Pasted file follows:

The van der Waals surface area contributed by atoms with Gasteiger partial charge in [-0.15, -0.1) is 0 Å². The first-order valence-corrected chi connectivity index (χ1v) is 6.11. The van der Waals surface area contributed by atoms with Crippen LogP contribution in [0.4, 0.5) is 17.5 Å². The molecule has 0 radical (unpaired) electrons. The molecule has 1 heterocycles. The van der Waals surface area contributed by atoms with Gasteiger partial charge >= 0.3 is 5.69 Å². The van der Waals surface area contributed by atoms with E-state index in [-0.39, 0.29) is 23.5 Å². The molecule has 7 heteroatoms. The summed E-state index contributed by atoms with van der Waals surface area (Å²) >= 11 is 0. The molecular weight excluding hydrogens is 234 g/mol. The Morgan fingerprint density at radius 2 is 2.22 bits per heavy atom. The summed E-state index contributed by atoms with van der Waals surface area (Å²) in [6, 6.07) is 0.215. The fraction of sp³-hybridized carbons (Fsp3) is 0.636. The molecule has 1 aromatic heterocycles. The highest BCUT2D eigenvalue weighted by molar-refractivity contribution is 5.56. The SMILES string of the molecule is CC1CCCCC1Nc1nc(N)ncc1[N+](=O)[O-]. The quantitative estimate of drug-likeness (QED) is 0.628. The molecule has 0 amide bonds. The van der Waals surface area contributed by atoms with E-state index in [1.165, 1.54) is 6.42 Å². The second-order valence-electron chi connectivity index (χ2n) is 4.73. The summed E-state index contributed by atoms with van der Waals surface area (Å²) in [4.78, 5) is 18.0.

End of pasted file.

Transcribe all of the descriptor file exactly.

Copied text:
The van der Waals surface area contributed by atoms with Gasteiger partial charge in [-0.15, -0.1) is 0 Å². The first-order valence-corrected chi connectivity index (χ1v) is 6.11. The van der Waals surface area contributed by atoms with Crippen LogP contribution in [0.4, 0.5) is 17.5 Å². The molecule has 0 radical (unpaired) electrons. The molecule has 1 heterocycles. The van der Waals surface area contributed by atoms with Gasteiger partial charge >= 0.3 is 5.69 Å². The van der Waals surface area contributed by atoms with E-state index in [-0.39, 0.29) is 23.5 Å². The molecule has 7 heteroatoms. The summed E-state index contributed by atoms with van der Waals surface area (Å²) >= 11 is 0. The molecular weight excluding hydrogens is 234 g/mol. The Morgan fingerprint density at radius 2 is 2.22 bits per heavy atom. The summed E-state index contributed by atoms with van der Waals surface area (Å²) in [6, 6.07) is 0.215. The fraction of sp³-hybridized carbons (Fsp3) is 0.636. The molecule has 1 aromatic heterocycles. The highest BCUT2D eigenvalue weighted by molar-refractivity contribution is 5.56. The SMILES string of the molecule is CC1CCCCC1Nc1nc(N)ncc1[N+](=O)[O-]. The quantitative estimate of drug-likeness (QED) is 0.628. The molecule has 0 amide bonds. The van der Waals surface area contributed by atoms with E-state index in [1.165, 1.54) is 6.42 Å². The second-order valence-electron chi connectivity index (χ2n) is 4.73. The summed E-state index contributed by atoms with van der Waals surface area (Å²) in [4.78, 5) is 18.0.